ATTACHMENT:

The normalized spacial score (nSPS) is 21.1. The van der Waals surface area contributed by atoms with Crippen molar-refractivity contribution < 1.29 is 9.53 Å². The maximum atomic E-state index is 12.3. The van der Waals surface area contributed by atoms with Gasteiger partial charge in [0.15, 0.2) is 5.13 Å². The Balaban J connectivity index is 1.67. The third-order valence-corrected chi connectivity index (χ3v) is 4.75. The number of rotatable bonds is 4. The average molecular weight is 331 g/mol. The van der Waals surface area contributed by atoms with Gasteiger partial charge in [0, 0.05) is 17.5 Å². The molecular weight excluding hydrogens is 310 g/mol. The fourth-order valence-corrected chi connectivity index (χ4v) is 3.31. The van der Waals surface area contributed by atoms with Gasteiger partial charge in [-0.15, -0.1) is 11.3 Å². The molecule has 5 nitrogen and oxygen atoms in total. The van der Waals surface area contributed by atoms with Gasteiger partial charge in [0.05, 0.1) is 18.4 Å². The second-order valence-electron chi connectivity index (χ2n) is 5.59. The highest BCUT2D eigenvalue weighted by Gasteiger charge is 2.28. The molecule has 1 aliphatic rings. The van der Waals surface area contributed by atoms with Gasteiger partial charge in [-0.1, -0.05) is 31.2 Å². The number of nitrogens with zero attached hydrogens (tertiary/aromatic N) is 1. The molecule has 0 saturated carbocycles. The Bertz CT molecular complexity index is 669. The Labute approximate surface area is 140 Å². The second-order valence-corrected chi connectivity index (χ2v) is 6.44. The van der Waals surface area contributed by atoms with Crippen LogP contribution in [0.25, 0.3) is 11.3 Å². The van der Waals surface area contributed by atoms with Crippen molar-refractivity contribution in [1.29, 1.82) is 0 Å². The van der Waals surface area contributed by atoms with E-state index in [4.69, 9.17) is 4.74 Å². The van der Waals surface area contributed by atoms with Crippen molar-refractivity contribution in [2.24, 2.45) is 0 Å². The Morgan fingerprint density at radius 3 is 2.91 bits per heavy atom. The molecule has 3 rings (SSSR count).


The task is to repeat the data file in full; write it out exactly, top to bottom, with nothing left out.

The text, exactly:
The normalized spacial score (nSPS) is 21.1. The van der Waals surface area contributed by atoms with Crippen molar-refractivity contribution < 1.29 is 9.53 Å². The maximum atomic E-state index is 12.3. The van der Waals surface area contributed by atoms with Gasteiger partial charge in [0.15, 0.2) is 5.13 Å². The Balaban J connectivity index is 1.67. The third-order valence-corrected chi connectivity index (χ3v) is 4.75. The number of rotatable bonds is 4. The average molecular weight is 331 g/mol. The van der Waals surface area contributed by atoms with Gasteiger partial charge in [0, 0.05) is 17.5 Å². The molecular weight excluding hydrogens is 310 g/mol. The fourth-order valence-corrected chi connectivity index (χ4v) is 3.31. The van der Waals surface area contributed by atoms with Gasteiger partial charge in [-0.15, -0.1) is 11.3 Å². The molecule has 5 nitrogen and oxygen atoms in total. The van der Waals surface area contributed by atoms with Gasteiger partial charge in [0.05, 0.1) is 18.4 Å². The second-order valence-electron chi connectivity index (χ2n) is 5.59. The highest BCUT2D eigenvalue weighted by Gasteiger charge is 2.28. The molecule has 1 aliphatic rings. The van der Waals surface area contributed by atoms with Gasteiger partial charge in [-0.1, -0.05) is 31.2 Å². The number of nitrogens with zero attached hydrogens (tertiary/aromatic N) is 1. The molecule has 0 saturated carbocycles. The Bertz CT molecular complexity index is 669. The Labute approximate surface area is 140 Å². The second-order valence-corrected chi connectivity index (χ2v) is 6.44. The van der Waals surface area contributed by atoms with Crippen LogP contribution in [0.25, 0.3) is 11.3 Å². The van der Waals surface area contributed by atoms with Crippen molar-refractivity contribution in [1.29, 1.82) is 0 Å². The van der Waals surface area contributed by atoms with E-state index in [4.69, 9.17) is 4.74 Å². The van der Waals surface area contributed by atoms with Crippen molar-refractivity contribution in [2.24, 2.45) is 0 Å². The Morgan fingerprint density at radius 3 is 2.91 bits per heavy atom. The molecule has 3 rings (SSSR count).